The history of Kilpeck Church

During the time of Herewald, one of the 27 churches in Ergyng included Lian Deui Cilpedec, which was consecrated during the time that William Fitz Osbern was Earl in Herefordshire between 1067 and 1071. (The castle was possibly constructed in wood in about 1090) It is presumed that this post-dated in 640 and may therefore have been of Saxon origins. Morcenau was inducted as priest, and after his death a son Enniaun was ordained in the days of Catgen Ddu, who, according to the domesday book survey, held Kilpeck before 1066.

There is no reference in the library at Aberystwyth to a church of St David connected with the great welsh saint, and it is generally assumed now that it was a local saint, though one book on the lives of British Saints accounts for three such dedications in Herefordshire, Much Dewchurch the mother church to nearby Little Dewchurch and Dewsall who all keep to the greater saint! In the 6th Century many grants of land were made by St Dubricius, possibly the first bishop of Llandaff, of land in Ergyng, to the seat of Llandaff where the liber landavensis records ‘be it known to all Christians dwelling in the south part of Britain, and especially between the Guy and the Towy (Wye and Towy) that Fasvu, son of Benjamin, hath given the church of Cilpedec into the hands of Bishop Grecielis ( bishop of Llandaff about 650) without any rent to early man and  free from all dues to those who dwell or for ever shall dwell and to all his successors in the church of saints Dubricius….’  In the 6th century St Dubricius presided over Ergyng, —  the church just down the road at St Devereux has his dedication — and there are many confirmed tales about him. It is possible there were much earlier roman settlers in the immediate area, and, though archaeologists will not accept it because there is no hard ground based evidence, dowsers have on numerous occasions ‘discovered and mapped’ a large roman courtyard just to the east of the church, and local folklore originally attested to this some time ago!  We are still waiting form sure confirmation! The large fortified medieval village to the east of the church has never been surveyed: the part to the right of the ‘church drive’ was ploughed up during the first world war and planted with fruit trees. That too is waiting proper investigation.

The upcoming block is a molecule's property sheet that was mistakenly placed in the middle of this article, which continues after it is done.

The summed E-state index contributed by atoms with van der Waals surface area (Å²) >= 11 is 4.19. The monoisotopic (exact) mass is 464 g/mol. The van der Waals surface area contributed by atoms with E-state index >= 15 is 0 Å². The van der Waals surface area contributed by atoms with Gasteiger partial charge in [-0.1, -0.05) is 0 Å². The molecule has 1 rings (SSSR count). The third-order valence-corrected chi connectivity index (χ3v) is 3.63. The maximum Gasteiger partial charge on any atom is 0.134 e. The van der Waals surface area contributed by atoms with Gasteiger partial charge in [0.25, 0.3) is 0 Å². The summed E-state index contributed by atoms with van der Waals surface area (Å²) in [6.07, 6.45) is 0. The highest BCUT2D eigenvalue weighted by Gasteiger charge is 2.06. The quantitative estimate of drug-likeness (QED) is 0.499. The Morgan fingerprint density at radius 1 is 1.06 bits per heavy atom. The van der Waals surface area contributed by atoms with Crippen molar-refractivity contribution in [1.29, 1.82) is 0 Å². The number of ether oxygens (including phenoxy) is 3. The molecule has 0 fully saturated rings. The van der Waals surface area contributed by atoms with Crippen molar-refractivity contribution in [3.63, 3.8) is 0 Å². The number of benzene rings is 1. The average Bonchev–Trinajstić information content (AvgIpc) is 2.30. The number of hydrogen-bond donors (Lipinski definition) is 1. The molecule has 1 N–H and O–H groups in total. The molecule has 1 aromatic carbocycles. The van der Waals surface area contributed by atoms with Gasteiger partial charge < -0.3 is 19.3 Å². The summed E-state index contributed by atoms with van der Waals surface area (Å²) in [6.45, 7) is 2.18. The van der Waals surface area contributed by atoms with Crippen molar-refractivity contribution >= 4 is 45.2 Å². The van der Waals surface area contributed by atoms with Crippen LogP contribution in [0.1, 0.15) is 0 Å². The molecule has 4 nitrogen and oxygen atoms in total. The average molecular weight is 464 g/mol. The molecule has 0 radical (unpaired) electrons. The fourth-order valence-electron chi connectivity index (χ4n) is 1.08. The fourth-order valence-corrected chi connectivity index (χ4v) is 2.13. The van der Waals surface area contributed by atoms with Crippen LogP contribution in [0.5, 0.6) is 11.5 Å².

An interesting image here that shows, as nowhere else, a little window to the left of the door, and this links up with corresponding ledges on the balcony inside.
An interesting image here that shows, as nowhere else, a little window to the left of the door, and this links up with corresponding ledges on the balcony inside.

Between these many dates and about 1840, there are only a few sketchy details of the church’s history! The date of its building is uncertain, but likely to be about 1140. It is known that the church was given to St Peter’s Abbey, now Gloucester cathedral in 1134 so it appears likely that there was a church predating  the current one, and that would have had Saxon origins. This is not the space to discuss this possibility as it is fully described in the downloadable app. Just suffice it to know that there is definite Saxon work on the north side, {called Quoin’s} incorrectly called a buttress, what looks like evidence for a north door and, by a careful scrutiny of the solid walls between the nave and the chancel, it may be seen, because the nave side seems to be splayed outwards, that these may have been exterior walls at one time. Items from the Pye family history of the Mynde  –  they held Kilpeck from the 14th  century – has more on the Saxon possibilities.  See the longer article on the article pages in connection with the Pyes.  Much to speculate on!

The next section of the history contains a collection of known dates >>